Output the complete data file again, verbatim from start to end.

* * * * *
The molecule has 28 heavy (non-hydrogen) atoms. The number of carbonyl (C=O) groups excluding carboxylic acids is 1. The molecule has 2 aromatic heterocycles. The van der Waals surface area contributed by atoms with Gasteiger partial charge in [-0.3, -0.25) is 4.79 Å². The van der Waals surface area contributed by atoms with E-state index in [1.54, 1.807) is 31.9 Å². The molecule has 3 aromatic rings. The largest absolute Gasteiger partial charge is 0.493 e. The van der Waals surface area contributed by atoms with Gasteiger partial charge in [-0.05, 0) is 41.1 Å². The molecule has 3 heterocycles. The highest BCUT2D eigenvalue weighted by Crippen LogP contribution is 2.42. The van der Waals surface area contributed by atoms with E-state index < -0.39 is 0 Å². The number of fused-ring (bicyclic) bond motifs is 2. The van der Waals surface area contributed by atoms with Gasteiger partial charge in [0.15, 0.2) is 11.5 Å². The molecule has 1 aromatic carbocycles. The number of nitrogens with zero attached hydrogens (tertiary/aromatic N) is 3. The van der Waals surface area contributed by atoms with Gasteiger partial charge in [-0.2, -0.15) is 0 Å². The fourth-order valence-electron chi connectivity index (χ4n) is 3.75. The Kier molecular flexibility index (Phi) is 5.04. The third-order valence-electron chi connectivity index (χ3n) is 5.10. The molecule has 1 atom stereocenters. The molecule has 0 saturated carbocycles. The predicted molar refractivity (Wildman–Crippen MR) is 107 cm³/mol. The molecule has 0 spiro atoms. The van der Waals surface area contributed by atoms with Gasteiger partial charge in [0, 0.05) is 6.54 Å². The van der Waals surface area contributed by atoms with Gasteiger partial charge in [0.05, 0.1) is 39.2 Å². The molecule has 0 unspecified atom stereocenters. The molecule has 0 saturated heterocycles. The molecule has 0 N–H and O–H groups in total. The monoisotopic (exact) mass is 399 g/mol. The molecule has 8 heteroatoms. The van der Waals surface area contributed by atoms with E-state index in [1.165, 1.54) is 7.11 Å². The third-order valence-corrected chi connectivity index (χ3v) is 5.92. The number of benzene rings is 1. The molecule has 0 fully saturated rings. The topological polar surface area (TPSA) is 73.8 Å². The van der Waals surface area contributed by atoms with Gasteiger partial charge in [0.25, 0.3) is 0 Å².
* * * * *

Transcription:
The molecule has 28 heavy (non-hydrogen) atoms. The number of carbonyl (C=O) groups excluding carboxylic acids is 1. The molecule has 2 aromatic heterocycles. The van der Waals surface area contributed by atoms with Gasteiger partial charge in [-0.3, -0.25) is 4.79 Å². The van der Waals surface area contributed by atoms with E-state index in [1.54, 1.807) is 31.9 Å². The molecule has 3 aromatic rings. The largest absolute Gasteiger partial charge is 0.493 e. The van der Waals surface area contributed by atoms with Gasteiger partial charge in [-0.05, 0) is 41.1 Å². The molecule has 3 heterocycles. The highest BCUT2D eigenvalue weighted by Crippen LogP contribution is 2.42. The van der Waals surface area contributed by atoms with E-state index < -0.39 is 0 Å². The number of fused-ring (bicyclic) bond motifs is 2. The van der Waals surface area contributed by atoms with Gasteiger partial charge in [0.15, 0.2) is 11.5 Å². The molecule has 1 aromatic carbocycles. The number of nitrogens with zero attached hydrogens (tertiary/aromatic N) is 3. The van der Waals surface area contributed by atoms with Gasteiger partial charge in [-0.2, -0.15) is 0 Å². The fourth-order valence-electron chi connectivity index (χ4n) is 3.75. The Kier molecular flexibility index (Phi) is 5.04. The third-order valence-electron chi connectivity index (χ3n) is 5.10. The molecule has 1 atom stereocenters. The molecule has 0 saturated carbocycles. The predicted molar refractivity (Wildman–Crippen MR) is 107 cm³/mol. The molecule has 0 spiro atoms. The van der Waals surface area contributed by atoms with Gasteiger partial charge in [0, 0.05) is 6.54 Å². The van der Waals surface area contributed by atoms with Gasteiger partial charge in [0.05, 0.1) is 39.2 Å². The molecule has 0 unspecified atom stereocenters. The molecule has 0 saturated heterocycles. The molecule has 0 N–H and O–H groups in total. The monoisotopic (exact) mass is 399 g/mol. The molecule has 8 heteroatoms. The van der Waals surface area contributed by atoms with E-state index in [1.165, 1.54) is 7.11 Å². The third-order valence-corrected chi connectivity index (χ3v) is 5.92. The number of benzene rings is 1. The molecule has 0 fully saturated rings. The topological polar surface area (TPSA) is 73.8 Å². The van der Waals surface area contributed by atoms with Gasteiger partial charge in [0.25, 0.3) is 0 Å².